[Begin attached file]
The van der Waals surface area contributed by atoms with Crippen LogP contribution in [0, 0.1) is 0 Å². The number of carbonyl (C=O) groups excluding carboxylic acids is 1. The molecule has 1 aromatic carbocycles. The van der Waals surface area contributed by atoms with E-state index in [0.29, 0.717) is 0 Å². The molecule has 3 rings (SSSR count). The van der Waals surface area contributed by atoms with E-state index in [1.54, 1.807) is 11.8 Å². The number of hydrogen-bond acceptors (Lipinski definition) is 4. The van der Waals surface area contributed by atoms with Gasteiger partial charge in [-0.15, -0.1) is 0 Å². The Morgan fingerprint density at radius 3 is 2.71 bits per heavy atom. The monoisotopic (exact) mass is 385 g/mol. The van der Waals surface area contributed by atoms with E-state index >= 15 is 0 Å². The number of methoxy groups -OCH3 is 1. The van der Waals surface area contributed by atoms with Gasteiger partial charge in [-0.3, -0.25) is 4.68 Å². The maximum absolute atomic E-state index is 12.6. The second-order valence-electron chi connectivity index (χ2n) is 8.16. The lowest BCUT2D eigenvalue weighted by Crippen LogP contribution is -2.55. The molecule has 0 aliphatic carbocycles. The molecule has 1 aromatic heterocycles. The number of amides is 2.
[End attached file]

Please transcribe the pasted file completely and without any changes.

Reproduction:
The van der Waals surface area contributed by atoms with Crippen LogP contribution in [0, 0.1) is 0 Å². The number of carbonyl (C=O) groups excluding carboxylic acids is 1. The molecule has 1 aromatic carbocycles. The van der Waals surface area contributed by atoms with E-state index in [0.29, 0.717) is 0 Å². The molecule has 3 rings (SSSR count). The van der Waals surface area contributed by atoms with E-state index in [1.54, 1.807) is 11.8 Å². The number of hydrogen-bond acceptors (Lipinski definition) is 4. The van der Waals surface area contributed by atoms with Gasteiger partial charge in [-0.15, -0.1) is 0 Å². The Morgan fingerprint density at radius 3 is 2.71 bits per heavy atom. The monoisotopic (exact) mass is 385 g/mol. The van der Waals surface area contributed by atoms with E-state index >= 15 is 0 Å². The number of methoxy groups -OCH3 is 1. The van der Waals surface area contributed by atoms with Gasteiger partial charge in [-0.3, -0.25) is 4.68 Å². The maximum absolute atomic E-state index is 12.6. The second-order valence-electron chi connectivity index (χ2n) is 8.16. The lowest BCUT2D eigenvalue weighted by Crippen LogP contribution is -2.55. The molecule has 0 aliphatic carbocycles. The molecule has 1 aromatic heterocycles. The number of amides is 2.